Donald Trump

The Federal Case Against Trump Is 'Very Strong,' His Former Attorney General Says

By taking records that did not belong to him and refusing to return them, William Barr says, Trump "provoked this whole problem himself."


Donald Trump picked William Barr as his second attorney general largely because Barr had criticized Special Counsel Robert Mueller's investigation of alleged ties between Russia and the Trump campaign. Barr still agrees with Trump that the Russia probe was a "witch hunt."

The former attorney general takes a strikingly different view of the federal indictment against Trump that was unsealed this month, which Barr calls "very, very damning." In contrast with many other prominent Republicans, Barr says the outrage is not the indictment but the "reckless conduct" that prompted it.

Like Trump's claim that the 2020 presidential election was rigged, his retention of government records after he left the White House presents Republicans with a choice. They can risk the wrath of Trump's supporters by acknowledging reality, or they can play it safe by embracing his delusions.

Barr has rejected the latter course since December 1, 2020, when he said the Justice Department had not seen "anything to substantiate" Trump's story of systematically corrupted voting machines or any other evidence of "fraud on a scale that could have effected a different outcome in the election." Around that time, Barr later recalled, he repeatedly told Trump such claims were "bullshit."

Barr likewise has little patience for Trump's assertion that he had "the absolute right to do whatever I want" with the thousands of presidential records he took with him when he left office, which included more than 300 marked as classified. "He had no right to those documents," Barr said on Face the Nation this week. "He had no legal basis for keeping them."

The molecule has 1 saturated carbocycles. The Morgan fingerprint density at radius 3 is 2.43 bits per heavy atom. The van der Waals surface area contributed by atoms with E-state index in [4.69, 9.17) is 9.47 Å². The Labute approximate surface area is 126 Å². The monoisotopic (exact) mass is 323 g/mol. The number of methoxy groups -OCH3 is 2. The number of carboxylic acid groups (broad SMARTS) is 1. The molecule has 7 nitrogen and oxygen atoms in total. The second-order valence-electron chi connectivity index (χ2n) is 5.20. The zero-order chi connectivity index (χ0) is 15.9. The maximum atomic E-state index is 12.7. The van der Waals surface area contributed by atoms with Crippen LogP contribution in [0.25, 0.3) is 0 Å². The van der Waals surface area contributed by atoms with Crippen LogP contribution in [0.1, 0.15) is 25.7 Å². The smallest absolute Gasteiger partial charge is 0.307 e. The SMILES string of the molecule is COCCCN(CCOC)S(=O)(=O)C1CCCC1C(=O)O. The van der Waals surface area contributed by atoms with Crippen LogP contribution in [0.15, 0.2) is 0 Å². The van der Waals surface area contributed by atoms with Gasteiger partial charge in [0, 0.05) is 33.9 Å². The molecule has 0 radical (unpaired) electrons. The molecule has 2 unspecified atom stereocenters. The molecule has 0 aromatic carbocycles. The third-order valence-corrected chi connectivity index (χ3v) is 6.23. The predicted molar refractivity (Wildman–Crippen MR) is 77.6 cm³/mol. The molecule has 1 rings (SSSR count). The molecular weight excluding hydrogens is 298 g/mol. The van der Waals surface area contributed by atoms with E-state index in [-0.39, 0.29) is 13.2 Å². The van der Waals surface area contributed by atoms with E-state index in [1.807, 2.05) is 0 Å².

Many Republican legislators have portrayed the criminal charges related to Trump's handling of those records as a politically motivated attack on Joe Biden's likely 2024 opponent. But as Barr noted, Trump "provoked this whole problem himself" by refusing to return the documents.

"The government tried for over a year, quietly and with respect, to get them back, which was essential that they do, and he jerked them around," Barr said. Trump remained recalcitrant even when he faced a federal subpoena seeking all the documents with classification markings stored at Mar-a-Lago.

"He didn't raise any legal arguments," Barr noted. Instead, according to the indictment, "he engaged in a course of deceitful conduct" aimed at hiding records covered by the subpoena. "If those allegations are true," Barr said, Trump's conduct was "outrageous" and "a clear crime."

Barr called the evidence supporting the charges against Trump, which include obstruction of justice and willful retention of national defense information, "very strong," noting that much of it "comes from his own lawyers." Trump lawyer Evan Corcoran's notes, for example, indicate that his client was inclined to defy the subpoena.

Consistent with that impression, Trump had boxes moved out of a Mar-a-Lago storage room before Corcoran could search them for relevant documents. Barr said he also believes Trump lied to the Justice Department by averring that he had fully complied with the subpoena—another crime listed in the indictment.

Trump has claimed every document he removed was "automatically declassified"—perhaps by a "standing order," perhaps just "by thinking about it," perhaps by the very act of removal. As Barr has previously noted, such claims are "highly improbable" and suggest a cavalier attitude toward national security. In any case, they are irrelevant under the statute dealing with national defense information, a category that can include unclassified material.

Trump also has argued that the Presidential Records Act gave him complete discretion to claim documents as his personal property. That legal theory is "absurd," Barr noted, because "the whole purpose of the statute" is to "stop presidents from taking official documents out of the White House."

Trump, whom Barr likened to "a defiant 9-year-old kid," bridled at the legal restrictions on his acquisitive impulses, insisting that no one had any business going through "my boxes." Barr is clearly correct when he observes that the case against Trump is "entirely of his own making."

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